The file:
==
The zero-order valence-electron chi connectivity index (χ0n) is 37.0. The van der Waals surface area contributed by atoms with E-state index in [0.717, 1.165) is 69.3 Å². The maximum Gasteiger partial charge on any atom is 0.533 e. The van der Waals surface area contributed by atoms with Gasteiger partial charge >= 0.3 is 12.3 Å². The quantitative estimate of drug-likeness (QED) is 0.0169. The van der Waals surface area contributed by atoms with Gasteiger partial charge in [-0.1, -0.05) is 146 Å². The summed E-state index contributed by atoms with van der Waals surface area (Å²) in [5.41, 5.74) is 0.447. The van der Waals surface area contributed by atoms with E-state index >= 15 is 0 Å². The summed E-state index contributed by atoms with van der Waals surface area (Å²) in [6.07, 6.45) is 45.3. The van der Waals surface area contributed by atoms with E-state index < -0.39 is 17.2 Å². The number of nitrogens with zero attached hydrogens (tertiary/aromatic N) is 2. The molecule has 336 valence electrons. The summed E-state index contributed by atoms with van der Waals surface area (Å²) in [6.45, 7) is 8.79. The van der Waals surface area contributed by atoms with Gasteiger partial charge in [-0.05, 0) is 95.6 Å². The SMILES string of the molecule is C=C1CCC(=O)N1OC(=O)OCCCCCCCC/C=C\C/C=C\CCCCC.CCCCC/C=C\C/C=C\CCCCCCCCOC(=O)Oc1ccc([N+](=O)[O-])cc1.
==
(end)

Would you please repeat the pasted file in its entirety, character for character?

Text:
The zero-order valence-electron chi connectivity index (χ0n) is 37.0. The van der Waals surface area contributed by atoms with E-state index in [0.717, 1.165) is 69.3 Å². The maximum Gasteiger partial charge on any atom is 0.533 e. The van der Waals surface area contributed by atoms with Gasteiger partial charge >= 0.3 is 12.3 Å². The quantitative estimate of drug-likeness (QED) is 0.0169. The van der Waals surface area contributed by atoms with Gasteiger partial charge in [-0.1, -0.05) is 146 Å². The summed E-state index contributed by atoms with van der Waals surface area (Å²) in [5.41, 5.74) is 0.447. The van der Waals surface area contributed by atoms with E-state index >= 15 is 0 Å². The summed E-state index contributed by atoms with van der Waals surface area (Å²) in [6.07, 6.45) is 45.3. The van der Waals surface area contributed by atoms with E-state index < -0.39 is 17.2 Å². The number of nitrogens with zero attached hydrogens (tertiary/aromatic N) is 2. The molecule has 336 valence electrons. The summed E-state index contributed by atoms with van der Waals surface area (Å²) in [6.45, 7) is 8.79. The van der Waals surface area contributed by atoms with Gasteiger partial charge in [-0.05, 0) is 95.6 Å². The SMILES string of the molecule is C=C1CCC(=O)N1OC(=O)OCCCCCCCC/C=C\C/C=C\CCCCC.CCCCC/C=C\C/C=C\CCCCCCCCOC(=O)Oc1ccc([N+](=O)[O-])cc1.